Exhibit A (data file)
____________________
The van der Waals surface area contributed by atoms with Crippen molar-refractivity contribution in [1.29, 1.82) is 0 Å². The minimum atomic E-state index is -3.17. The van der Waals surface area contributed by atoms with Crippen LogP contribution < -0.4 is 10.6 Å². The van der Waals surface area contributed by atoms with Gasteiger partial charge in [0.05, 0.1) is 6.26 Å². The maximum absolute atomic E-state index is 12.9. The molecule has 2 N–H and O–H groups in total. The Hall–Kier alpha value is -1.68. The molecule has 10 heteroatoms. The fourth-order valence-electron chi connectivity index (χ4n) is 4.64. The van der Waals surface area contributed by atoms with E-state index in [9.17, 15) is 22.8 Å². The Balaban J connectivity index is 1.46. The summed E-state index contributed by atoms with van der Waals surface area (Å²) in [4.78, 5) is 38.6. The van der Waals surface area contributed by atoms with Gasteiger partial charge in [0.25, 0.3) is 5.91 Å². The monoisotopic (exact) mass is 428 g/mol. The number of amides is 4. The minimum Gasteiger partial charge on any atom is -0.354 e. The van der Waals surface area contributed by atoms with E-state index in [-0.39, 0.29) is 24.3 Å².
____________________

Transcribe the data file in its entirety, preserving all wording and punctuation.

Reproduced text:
The van der Waals surface area contributed by atoms with Crippen molar-refractivity contribution in [1.29, 1.82) is 0 Å². The minimum atomic E-state index is -3.17. The van der Waals surface area contributed by atoms with Crippen LogP contribution < -0.4 is 10.6 Å². The van der Waals surface area contributed by atoms with Gasteiger partial charge in [0.05, 0.1) is 6.26 Å². The maximum absolute atomic E-state index is 12.9. The molecule has 2 N–H and O–H groups in total. The Hall–Kier alpha value is -1.68. The molecule has 10 heteroatoms. The fourth-order valence-electron chi connectivity index (χ4n) is 4.64. The van der Waals surface area contributed by atoms with E-state index in [9.17, 15) is 22.8 Å². The Balaban J connectivity index is 1.46. The summed E-state index contributed by atoms with van der Waals surface area (Å²) in [4.78, 5) is 38.6. The van der Waals surface area contributed by atoms with Gasteiger partial charge in [0.25, 0.3) is 5.91 Å². The monoisotopic (exact) mass is 428 g/mol. The number of amides is 4. The minimum Gasteiger partial charge on any atom is -0.354 e. The van der Waals surface area contributed by atoms with E-state index in [-0.39, 0.29) is 24.3 Å².